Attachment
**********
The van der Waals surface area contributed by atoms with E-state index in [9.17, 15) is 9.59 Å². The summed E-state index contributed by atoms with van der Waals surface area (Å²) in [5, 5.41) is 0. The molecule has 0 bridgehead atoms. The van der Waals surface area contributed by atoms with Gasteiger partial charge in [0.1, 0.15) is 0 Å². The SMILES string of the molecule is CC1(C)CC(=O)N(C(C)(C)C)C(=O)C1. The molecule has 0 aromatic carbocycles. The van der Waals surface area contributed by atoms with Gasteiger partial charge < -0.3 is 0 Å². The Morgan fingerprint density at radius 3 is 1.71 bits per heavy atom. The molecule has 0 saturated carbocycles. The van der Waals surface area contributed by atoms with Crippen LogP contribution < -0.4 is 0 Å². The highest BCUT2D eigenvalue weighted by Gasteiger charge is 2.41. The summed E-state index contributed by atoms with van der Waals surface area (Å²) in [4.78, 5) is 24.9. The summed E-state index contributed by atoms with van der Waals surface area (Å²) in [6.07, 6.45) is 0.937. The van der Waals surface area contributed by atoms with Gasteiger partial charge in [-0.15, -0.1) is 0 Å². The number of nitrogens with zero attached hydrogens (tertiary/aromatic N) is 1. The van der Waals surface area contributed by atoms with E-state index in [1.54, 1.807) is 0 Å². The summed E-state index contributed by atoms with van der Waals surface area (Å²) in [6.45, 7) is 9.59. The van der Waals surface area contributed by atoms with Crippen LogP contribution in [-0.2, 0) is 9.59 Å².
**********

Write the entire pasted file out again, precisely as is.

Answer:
The van der Waals surface area contributed by atoms with E-state index in [9.17, 15) is 9.59 Å². The summed E-state index contributed by atoms with van der Waals surface area (Å²) in [5, 5.41) is 0. The molecule has 0 bridgehead atoms. The van der Waals surface area contributed by atoms with Gasteiger partial charge in [0.1, 0.15) is 0 Å². The SMILES string of the molecule is CC1(C)CC(=O)N(C(C)(C)C)C(=O)C1. The molecule has 0 aromatic carbocycles. The van der Waals surface area contributed by atoms with Gasteiger partial charge < -0.3 is 0 Å². The Morgan fingerprint density at radius 3 is 1.71 bits per heavy atom. The molecule has 0 saturated carbocycles. The van der Waals surface area contributed by atoms with Crippen LogP contribution < -0.4 is 0 Å². The highest BCUT2D eigenvalue weighted by Gasteiger charge is 2.41. The summed E-state index contributed by atoms with van der Waals surface area (Å²) in [4.78, 5) is 24.9. The summed E-state index contributed by atoms with van der Waals surface area (Å²) in [6.07, 6.45) is 0.937. The van der Waals surface area contributed by atoms with Gasteiger partial charge in [-0.15, -0.1) is 0 Å². The number of nitrogens with zero attached hydrogens (tertiary/aromatic N) is 1. The van der Waals surface area contributed by atoms with E-state index in [1.54, 1.807) is 0 Å². The summed E-state index contributed by atoms with van der Waals surface area (Å²) in [6.45, 7) is 9.59. The van der Waals surface area contributed by atoms with Crippen LogP contribution in [-0.2, 0) is 9.59 Å².